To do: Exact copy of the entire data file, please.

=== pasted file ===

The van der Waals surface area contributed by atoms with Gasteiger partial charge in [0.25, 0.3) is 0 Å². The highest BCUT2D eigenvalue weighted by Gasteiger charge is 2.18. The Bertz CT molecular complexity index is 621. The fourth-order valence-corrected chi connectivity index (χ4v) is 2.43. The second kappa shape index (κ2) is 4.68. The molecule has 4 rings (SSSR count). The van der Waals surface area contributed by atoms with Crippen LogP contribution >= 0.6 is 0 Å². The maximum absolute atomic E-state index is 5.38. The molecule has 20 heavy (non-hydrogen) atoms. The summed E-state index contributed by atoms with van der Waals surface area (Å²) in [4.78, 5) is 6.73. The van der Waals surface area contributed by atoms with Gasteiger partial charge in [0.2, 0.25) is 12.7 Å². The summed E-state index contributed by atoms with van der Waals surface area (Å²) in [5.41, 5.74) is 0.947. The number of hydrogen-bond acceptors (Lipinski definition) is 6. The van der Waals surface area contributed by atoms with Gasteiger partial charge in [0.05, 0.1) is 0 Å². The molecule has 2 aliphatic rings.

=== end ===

The van der Waals surface area contributed by atoms with Gasteiger partial charge in [0.25, 0.3) is 0 Å². The highest BCUT2D eigenvalue weighted by Gasteiger charge is 2.18. The Bertz CT molecular complexity index is 621. The fourth-order valence-corrected chi connectivity index (χ4v) is 2.43. The second kappa shape index (κ2) is 4.68. The molecule has 4 rings (SSSR count). The van der Waals surface area contributed by atoms with Crippen LogP contribution >= 0.6 is 0 Å². The maximum absolute atomic E-state index is 5.38. The molecule has 20 heavy (non-hydrogen) atoms. The summed E-state index contributed by atoms with van der Waals surface area (Å²) in [4.78, 5) is 6.73. The van der Waals surface area contributed by atoms with Gasteiger partial charge in [0.2, 0.25) is 12.7 Å². The summed E-state index contributed by atoms with van der Waals surface area (Å²) in [5.41, 5.74) is 0.947. The number of hydrogen-bond acceptors (Lipinski definition) is 6. The van der Waals surface area contributed by atoms with Gasteiger partial charge in [0.05, 0.1) is 0 Å². The molecule has 2 aliphatic rings.